Or we negotiate like crazy for lower capex to purchase Equipment, knowing they make up at most our 5-10 per cent of cost base based on the type of cleaning we do. And still the people costs continue with slack from top to bottom of the organisation just waiting to be found.

Isn’t it ironic that the real cost savings of most equipment purchases is the time you save for the operator? Yet many businesses don’t have an ops tool to save lost time on all workers across the whole week!

And hey, it isn’t just you. At trade shows for our industry 90 per cent of the stands are for these minor cost lines that represent just 10 per cent of your costs.

The lost time within your team and the work they perform that is different to the specified work is a veritable gold mine.

Here is how you start tapping into it…

Supervisory hours are under attack

To be profitable the modern cleaning company must be very productive. Tight margins and leaner management practices at senior management are leading to the pursuit of lower “manager to team member” ratios as possible.

With the work heavily regulated in the field, the supervisory level is a logical place to drive efficiency and deliver a competitive cost advantage. But only if work quality, contract compliance, rework and customer experience is maintained.

This is not always the case as the responsibility for the work delivered sits with the employee or contractor that is working remotely.

Without reliable, mobile workforce software these supervisors will find it very hard to provide their team ongoing training, micro-refreshers when doing the work and to overcome the issues of self-reporting T&A or quality.

Empowering your people to “own” their work

When you are at 5 people, almost anyone can schedule work one-on-one, manage your team via their diary (or email calendar), communicate directly, and decisions are made quickly and explained if needed, leaving little room for politics.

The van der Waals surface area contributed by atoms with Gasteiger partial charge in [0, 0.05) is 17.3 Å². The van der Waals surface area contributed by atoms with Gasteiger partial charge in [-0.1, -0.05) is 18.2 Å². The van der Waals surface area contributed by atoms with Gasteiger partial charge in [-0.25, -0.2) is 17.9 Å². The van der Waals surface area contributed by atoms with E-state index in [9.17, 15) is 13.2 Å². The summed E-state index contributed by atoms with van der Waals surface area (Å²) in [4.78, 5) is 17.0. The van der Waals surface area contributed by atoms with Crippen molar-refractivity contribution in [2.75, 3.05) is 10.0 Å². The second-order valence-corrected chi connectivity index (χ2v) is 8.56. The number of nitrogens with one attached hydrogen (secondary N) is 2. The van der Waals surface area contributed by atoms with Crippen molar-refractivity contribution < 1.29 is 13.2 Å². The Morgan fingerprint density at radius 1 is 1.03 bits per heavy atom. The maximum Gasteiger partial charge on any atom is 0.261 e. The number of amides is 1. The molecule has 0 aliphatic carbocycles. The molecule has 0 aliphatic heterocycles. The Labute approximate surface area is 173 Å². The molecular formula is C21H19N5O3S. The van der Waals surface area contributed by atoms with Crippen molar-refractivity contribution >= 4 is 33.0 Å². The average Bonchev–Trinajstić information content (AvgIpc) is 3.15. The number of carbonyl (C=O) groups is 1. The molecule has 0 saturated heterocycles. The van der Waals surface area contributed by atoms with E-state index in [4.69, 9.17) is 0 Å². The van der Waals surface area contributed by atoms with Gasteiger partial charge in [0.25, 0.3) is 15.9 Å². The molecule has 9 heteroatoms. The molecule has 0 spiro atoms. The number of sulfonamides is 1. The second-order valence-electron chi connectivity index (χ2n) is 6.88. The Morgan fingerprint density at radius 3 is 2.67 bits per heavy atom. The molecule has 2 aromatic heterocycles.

But as your company grows to 30 then 50 or more all of the challenges become very real.  This is where technology comes to the rescue for field services companies.

With great field services software you can set your vision of what is expected overall, remind staff of this regularly, set priorities for each client and manage right down to specific actions that ensures your team excels at each and every task. Managing excellence from the ground up, every minute of every day.

Embedding excellence into the whole team

Once you are clear on expectations you can remind the whole team at key moments in their workflow what success looks like and how this is measured.

This leads to deeper ownership of the work and a more personal responsibility by the person doing the work.

Avoiding management of your people costs with real accuracy and objectivity is avoiding doing the hard thing. But what is hard about is not the people piece, it is implementing the system to manage the process. The really great news is that with off the shelf software, that is no longer hard (or expensive).

Martin Callan is the CEO of The author can be reached at